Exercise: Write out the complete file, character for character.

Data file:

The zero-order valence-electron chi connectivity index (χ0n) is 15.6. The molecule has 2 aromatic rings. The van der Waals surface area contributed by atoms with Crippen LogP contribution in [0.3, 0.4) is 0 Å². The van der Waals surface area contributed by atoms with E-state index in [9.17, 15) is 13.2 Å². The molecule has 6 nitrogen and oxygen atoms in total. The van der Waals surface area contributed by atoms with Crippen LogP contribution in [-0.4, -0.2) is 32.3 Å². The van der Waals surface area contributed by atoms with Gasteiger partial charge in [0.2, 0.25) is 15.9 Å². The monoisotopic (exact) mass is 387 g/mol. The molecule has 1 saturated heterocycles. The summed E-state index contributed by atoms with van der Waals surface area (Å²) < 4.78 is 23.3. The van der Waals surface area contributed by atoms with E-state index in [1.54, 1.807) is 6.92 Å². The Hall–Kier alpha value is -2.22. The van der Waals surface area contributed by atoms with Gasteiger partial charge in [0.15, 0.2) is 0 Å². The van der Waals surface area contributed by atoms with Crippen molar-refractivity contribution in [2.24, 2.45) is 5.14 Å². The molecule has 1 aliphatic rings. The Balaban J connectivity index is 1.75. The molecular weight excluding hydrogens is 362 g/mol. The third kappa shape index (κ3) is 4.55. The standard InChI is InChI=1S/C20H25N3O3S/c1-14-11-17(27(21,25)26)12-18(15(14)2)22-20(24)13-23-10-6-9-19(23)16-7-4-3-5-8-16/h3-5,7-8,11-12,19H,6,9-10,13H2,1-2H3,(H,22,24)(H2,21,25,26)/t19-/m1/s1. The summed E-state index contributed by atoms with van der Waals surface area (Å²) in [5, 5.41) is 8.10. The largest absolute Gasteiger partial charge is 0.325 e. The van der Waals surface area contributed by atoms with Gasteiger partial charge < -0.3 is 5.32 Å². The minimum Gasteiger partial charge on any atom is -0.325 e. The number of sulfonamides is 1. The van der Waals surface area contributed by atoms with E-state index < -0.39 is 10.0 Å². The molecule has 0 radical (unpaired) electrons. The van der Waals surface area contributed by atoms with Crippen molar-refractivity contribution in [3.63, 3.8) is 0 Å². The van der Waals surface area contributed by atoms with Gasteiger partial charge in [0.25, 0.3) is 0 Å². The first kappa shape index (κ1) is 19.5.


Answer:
The zero-order valence-electron chi connectivity index (χ0n) is 15.6. The molecule has 2 aromatic rings. The van der Waals surface area contributed by atoms with Crippen LogP contribution in [0.3, 0.4) is 0 Å². The van der Waals surface area contributed by atoms with E-state index in [9.17, 15) is 13.2 Å². The molecule has 6 nitrogen and oxygen atoms in total. The van der Waals surface area contributed by atoms with Crippen LogP contribution in [-0.4, -0.2) is 32.3 Å². The van der Waals surface area contributed by atoms with Gasteiger partial charge in [0.2, 0.25) is 15.9 Å². The monoisotopic (exact) mass is 387 g/mol. The molecule has 1 saturated heterocycles. The summed E-state index contributed by atoms with van der Waals surface area (Å²) < 4.78 is 23.3. The van der Waals surface area contributed by atoms with E-state index in [1.54, 1.807) is 6.92 Å². The Hall–Kier alpha value is -2.22. The van der Waals surface area contributed by atoms with Gasteiger partial charge in [0.15, 0.2) is 0 Å². The van der Waals surface area contributed by atoms with Crippen molar-refractivity contribution in [2.24, 2.45) is 5.14 Å². The molecule has 1 aliphatic rings. The Balaban J connectivity index is 1.75. The molecular weight excluding hydrogens is 362 g/mol. The third kappa shape index (κ3) is 4.55. The standard InChI is InChI=1S/C20H25N3O3S/c1-14-11-17(27(21,25)26)12-18(15(14)2)22-20(24)13-23-10-6-9-19(23)16-7-4-3-5-8-16/h3-5,7-8,11-12,19H,6,9-10,13H2,1-2H3,(H,22,24)(H2,21,25,26)/t19-/m1/s1. The summed E-state index contributed by atoms with van der Waals surface area (Å²) in [5, 5.41) is 8.10. The largest absolute Gasteiger partial charge is 0.325 e. The van der Waals surface area contributed by atoms with Gasteiger partial charge < -0.3 is 5.32 Å². The minimum Gasteiger partial charge on any atom is -0.325 e. The number of sulfonamides is 1. The van der Waals surface area contributed by atoms with E-state index < -0.39 is 10.0 Å². The molecule has 0 radical (unpaired) electrons. The van der Waals surface area contributed by atoms with Crippen molar-refractivity contribution in [3.63, 3.8) is 0 Å². The van der Waals surface area contributed by atoms with Gasteiger partial charge in [0.25, 0.3) is 0 Å². The first kappa shape index (κ1) is 19.5.